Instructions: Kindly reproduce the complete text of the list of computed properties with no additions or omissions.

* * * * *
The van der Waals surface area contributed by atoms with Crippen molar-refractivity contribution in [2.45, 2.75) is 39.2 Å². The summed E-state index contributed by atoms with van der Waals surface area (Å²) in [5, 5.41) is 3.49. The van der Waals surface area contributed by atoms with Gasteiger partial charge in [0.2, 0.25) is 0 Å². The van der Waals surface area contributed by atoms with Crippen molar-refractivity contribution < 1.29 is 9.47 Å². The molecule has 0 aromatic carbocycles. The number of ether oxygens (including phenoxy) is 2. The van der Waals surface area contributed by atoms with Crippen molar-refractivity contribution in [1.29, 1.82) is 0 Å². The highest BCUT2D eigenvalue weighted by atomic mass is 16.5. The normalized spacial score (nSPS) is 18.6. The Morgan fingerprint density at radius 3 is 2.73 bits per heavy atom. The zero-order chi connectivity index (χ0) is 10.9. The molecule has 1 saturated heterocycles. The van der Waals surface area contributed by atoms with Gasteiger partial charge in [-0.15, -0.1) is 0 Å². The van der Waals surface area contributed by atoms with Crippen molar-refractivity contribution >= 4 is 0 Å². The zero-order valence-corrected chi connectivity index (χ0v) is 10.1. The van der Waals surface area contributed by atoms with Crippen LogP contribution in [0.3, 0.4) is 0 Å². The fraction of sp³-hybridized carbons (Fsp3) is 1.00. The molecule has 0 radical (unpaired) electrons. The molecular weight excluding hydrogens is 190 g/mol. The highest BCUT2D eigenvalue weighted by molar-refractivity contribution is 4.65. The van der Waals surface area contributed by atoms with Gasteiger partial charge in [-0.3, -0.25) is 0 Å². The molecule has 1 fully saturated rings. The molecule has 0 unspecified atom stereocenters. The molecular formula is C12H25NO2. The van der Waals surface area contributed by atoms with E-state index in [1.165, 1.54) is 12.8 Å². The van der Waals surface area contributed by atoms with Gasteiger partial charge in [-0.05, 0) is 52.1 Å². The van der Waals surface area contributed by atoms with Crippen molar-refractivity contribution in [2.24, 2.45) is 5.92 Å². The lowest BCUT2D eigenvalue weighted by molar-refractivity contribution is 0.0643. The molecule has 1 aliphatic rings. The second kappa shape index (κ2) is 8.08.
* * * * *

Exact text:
The van der Waals surface area contributed by atoms with Crippen molar-refractivity contribution in [2.45, 2.75) is 39.2 Å². The summed E-state index contributed by atoms with van der Waals surface area (Å²) in [5, 5.41) is 3.49. The van der Waals surface area contributed by atoms with Gasteiger partial charge in [0.2, 0.25) is 0 Å². The van der Waals surface area contributed by atoms with Crippen molar-refractivity contribution < 1.29 is 9.47 Å². The molecule has 0 aromatic carbocycles. The number of ether oxygens (including phenoxy) is 2. The van der Waals surface area contributed by atoms with Crippen molar-refractivity contribution in [1.29, 1.82) is 0 Å². The highest BCUT2D eigenvalue weighted by atomic mass is 16.5. The normalized spacial score (nSPS) is 18.6. The Morgan fingerprint density at radius 3 is 2.73 bits per heavy atom. The zero-order chi connectivity index (χ0) is 10.9. The molecule has 1 saturated heterocycles. The van der Waals surface area contributed by atoms with Gasteiger partial charge in [-0.15, -0.1) is 0 Å². The van der Waals surface area contributed by atoms with Crippen molar-refractivity contribution >= 4 is 0 Å². The zero-order valence-corrected chi connectivity index (χ0v) is 10.1. The van der Waals surface area contributed by atoms with Crippen LogP contribution in [0.3, 0.4) is 0 Å². The fraction of sp³-hybridized carbons (Fsp3) is 1.00. The molecule has 0 radical (unpaired) electrons. The molecular weight excluding hydrogens is 190 g/mol. The highest BCUT2D eigenvalue weighted by molar-refractivity contribution is 4.65. The van der Waals surface area contributed by atoms with Gasteiger partial charge in [-0.3, -0.25) is 0 Å². The molecule has 1 fully saturated rings. The molecule has 0 unspecified atom stereocenters. The molecular formula is C12H25NO2. The van der Waals surface area contributed by atoms with E-state index in [1.165, 1.54) is 12.8 Å². The van der Waals surface area contributed by atoms with Gasteiger partial charge in [-0.05, 0) is 52.1 Å². The van der Waals surface area contributed by atoms with Crippen molar-refractivity contribution in [2.24, 2.45) is 5.92 Å². The lowest BCUT2D eigenvalue weighted by molar-refractivity contribution is 0.0643. The molecule has 1 aliphatic rings. The second kappa shape index (κ2) is 8.08.